February 16, 2006
Eyewitness accounts can be some of the most powerful testimony during criminal trials, but how reliable are eyewitness and victim accounts? We decided to simulate a robbery and put our "victims" memories to the test to see if they could point out their attackers.
"Where's your wallet? Give me your wallet now," yelled the armed robber.
The suspects take off running and our victims call 911
"911 can I help you?"
"Someone just knocked me down and stole my wallet," said the male victim.
"What did the person look like?" responded the 911 operator.
"One was a white guy in a red coat and a plaid shirt and there was a second person with dark clothing. I don't even know what race [he was]," said the male victim. "I don't know either," said the female victim.
The 911 operator asked if the robbers had any weapons.
"I don't recall seeing a weapon," said the male victim. "There was a gun. There was a gun. The white guy was running towards us with a gun," said the female victim.
Detectives arrived on the scene and took our victims statements.
"The descriptions they gave were not real close to [who] the actual people were, which is not that uncommon," said Charlottesville Police Lt. Gary Pleasants.
Both describe the white male as wearing a red vest or a red shirt. The truth - the only red he was wearing was a bandana.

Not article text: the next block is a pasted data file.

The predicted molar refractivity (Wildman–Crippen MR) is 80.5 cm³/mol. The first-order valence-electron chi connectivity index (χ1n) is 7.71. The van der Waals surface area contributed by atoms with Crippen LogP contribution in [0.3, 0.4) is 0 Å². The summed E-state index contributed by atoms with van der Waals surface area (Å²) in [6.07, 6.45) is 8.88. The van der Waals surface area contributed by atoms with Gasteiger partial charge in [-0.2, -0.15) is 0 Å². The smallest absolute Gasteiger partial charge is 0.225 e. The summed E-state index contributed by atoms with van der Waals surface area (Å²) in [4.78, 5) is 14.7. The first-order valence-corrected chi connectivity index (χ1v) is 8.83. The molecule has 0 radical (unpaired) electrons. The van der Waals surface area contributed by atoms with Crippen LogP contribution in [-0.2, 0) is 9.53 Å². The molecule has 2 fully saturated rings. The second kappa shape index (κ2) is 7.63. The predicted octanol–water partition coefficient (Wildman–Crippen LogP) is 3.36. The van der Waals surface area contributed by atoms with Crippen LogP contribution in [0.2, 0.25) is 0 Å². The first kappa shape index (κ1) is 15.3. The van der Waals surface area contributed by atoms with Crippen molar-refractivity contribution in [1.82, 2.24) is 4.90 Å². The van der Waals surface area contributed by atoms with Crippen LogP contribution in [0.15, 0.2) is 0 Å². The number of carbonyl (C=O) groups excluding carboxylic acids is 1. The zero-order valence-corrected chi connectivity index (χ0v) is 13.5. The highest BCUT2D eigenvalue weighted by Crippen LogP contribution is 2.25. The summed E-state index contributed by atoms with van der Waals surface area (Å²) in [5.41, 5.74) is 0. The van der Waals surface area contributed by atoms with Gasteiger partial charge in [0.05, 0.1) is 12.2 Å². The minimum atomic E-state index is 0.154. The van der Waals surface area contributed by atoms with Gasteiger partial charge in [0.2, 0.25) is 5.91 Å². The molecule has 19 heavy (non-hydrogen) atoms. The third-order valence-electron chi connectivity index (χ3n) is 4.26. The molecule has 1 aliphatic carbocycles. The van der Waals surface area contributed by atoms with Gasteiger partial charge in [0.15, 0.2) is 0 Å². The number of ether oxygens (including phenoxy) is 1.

Our female victim remembered seeing a gun from the beginning. But if you remember our male victim told the 911 operator that there was no gun. Whether his wife jogged his memory or he later recalled more details, he did correctly tell detectives he saw a blue handgun.
Following police procedures we conduct a show up, where our victims are asked to identify a suspect in person within minutes of the crime.
Both our male and female victims were not able to identify the white male they described to the police.
On the following day our victims try to point out the second suspect in a photo line up.
"I doubt that I could correctly identify any of these people as the one who [was] part of the mugging," said the male victim. The female said she didn't think it was any of them. She was correct. The black male suspect was not pictured in the photo line up.
Both witnesses couldn't make positive identifications and criminal law experts say that normal, as victims often have fragile recollections of what happened.
"If they pick someone out of a photo line up[and the cop says] 'Good job, you've identified the suspect.' Those kind of comments can create certainty that the victim never had," said University of Virginia Law professor Brandon Garrett.
As for our eyewitnesses, police say they did a good job of honestly reporting what they thought they saw and they were not anxious to make an identification they were not 100% sure of.
Studies show people aren't very good at identifying someone they saw for just a short period of time. In fact, the studies show error rates are as high as fifty percent.